Background: In 2005, the resources needed to support orphans and vulnerable children in sub-Saharan Africa were estimated at US$1.1–4.1 billion. Approaches to support vulnerable children have changed considerably since then. This study updates previous estimates by including new types of support and information on support costs. Methods: We considered 16 types of support categorized as economic strengthening, education support, social care and community outreach, and program support. …

  6. Let’s talk about sex: A qualitative study of Rwandan adolescents’ views on sex and HIV

    Objective: This qualitative study explored the views and experiences of adolescents with perinatally acquired HIV in Kigali, Rwanda, regarding sex, love, marriage, children and hope for the future. Design: The study enrolled 42 adolescents who had received combination antiretroviral therapy for at least 12 months, and a selection of their primary caregivers. Study methods included 3 multiple day workshops consisting of role-playing and focus group discussions (FGDs) with adolescents, 8 in-depth interviews with adolescents, and one FGD with caregivers. …

  7. Teen talk : a guide for positive living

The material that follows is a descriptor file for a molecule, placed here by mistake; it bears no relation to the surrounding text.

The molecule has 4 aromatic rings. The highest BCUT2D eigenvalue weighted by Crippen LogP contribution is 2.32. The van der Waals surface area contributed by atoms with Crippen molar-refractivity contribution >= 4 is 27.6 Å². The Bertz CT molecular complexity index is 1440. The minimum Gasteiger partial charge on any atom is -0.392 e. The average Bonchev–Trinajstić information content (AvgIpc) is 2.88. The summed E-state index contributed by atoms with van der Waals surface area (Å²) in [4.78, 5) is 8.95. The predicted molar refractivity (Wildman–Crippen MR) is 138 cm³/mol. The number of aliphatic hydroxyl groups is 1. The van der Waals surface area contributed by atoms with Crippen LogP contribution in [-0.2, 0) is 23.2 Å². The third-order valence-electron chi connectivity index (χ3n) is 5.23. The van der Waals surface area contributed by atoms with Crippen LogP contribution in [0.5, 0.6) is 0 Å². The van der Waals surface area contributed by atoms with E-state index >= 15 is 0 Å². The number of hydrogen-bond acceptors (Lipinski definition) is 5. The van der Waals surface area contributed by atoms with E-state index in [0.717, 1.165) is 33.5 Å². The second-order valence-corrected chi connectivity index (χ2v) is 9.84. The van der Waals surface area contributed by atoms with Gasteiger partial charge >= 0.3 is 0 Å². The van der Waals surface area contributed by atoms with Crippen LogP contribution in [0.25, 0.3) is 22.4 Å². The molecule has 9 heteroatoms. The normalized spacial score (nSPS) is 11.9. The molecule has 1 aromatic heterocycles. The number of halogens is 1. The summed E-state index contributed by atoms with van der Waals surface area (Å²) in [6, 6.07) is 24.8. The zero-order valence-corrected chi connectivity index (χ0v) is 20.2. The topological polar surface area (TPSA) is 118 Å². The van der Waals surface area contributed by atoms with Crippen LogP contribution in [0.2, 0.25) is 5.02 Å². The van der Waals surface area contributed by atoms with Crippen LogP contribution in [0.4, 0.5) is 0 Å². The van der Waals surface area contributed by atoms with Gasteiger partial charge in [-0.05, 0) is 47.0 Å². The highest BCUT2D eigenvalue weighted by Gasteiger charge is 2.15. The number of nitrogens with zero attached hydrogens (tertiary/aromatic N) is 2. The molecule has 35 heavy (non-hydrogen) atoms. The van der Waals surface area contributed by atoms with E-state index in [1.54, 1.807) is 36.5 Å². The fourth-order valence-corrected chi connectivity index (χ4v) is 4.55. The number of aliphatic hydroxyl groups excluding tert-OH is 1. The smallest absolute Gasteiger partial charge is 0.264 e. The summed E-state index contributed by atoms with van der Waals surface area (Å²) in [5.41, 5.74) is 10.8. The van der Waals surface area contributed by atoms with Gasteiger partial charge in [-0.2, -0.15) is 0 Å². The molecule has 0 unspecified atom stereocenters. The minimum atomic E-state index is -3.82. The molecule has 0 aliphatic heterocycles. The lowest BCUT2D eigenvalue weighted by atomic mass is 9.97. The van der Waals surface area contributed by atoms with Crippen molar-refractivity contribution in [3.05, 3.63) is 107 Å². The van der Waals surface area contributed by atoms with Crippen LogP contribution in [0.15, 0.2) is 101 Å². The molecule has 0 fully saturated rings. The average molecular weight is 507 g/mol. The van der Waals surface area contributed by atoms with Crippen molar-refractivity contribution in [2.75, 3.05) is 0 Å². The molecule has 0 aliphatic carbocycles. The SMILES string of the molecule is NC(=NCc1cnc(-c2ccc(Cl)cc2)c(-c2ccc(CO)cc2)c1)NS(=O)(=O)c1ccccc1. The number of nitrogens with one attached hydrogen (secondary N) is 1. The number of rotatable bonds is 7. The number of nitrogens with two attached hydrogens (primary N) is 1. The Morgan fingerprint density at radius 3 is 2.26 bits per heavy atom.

This question and answer guide for HIV-positive adolescents covers a variety of topics, including ARVs, adherence, friendship, nutrition, exercise, reproductive health, positive prevention, multiple concurrent partnerships, safe male circumcision, prevention of mother-to-child transmission, emotions, and disclosure.

  8. An exploratory study of the sexual and reproductive health needs and rights of adolescents living with HIV in Lusaka

    With improved access to treatment for people living with HIV many are now able to live longer. As a result there is growing interest in overall quality of life issues. In many countries attention is increasingly being drawn to the unique and often neglected needs of different sub-groups including young people. This exploratory qualitative study sought to examine the sexual and reproductive health (SRH) needs and concerns and barriers to accessing related services for adolescents aged 10 – 19 years living with HIV in Zambia.

  9. Transitioning of Care and other Services for Adolescents Living with HIV in Sub-Saharan Africa

    As the number of adolescents living with HIV (ALHIV) continues to grow, the need to improve services, policies, and programs intensifies. This technical brief provides guidance for program managers and policymakers in order to develop services for ALHIV and their families/caregivers as they transition toward HIV self-management and adult clinical care. Focusing more specifically on the transitional needs of adolescents vertically infected with HIV, the contents have relevance for those adolescents infected via behavioral routes. …

  10. Transitioning care, support, and treatment services for adolescents living with HIV: Regional Technical Consultation Report, February 7–10, 2012, Gaborone, Botswana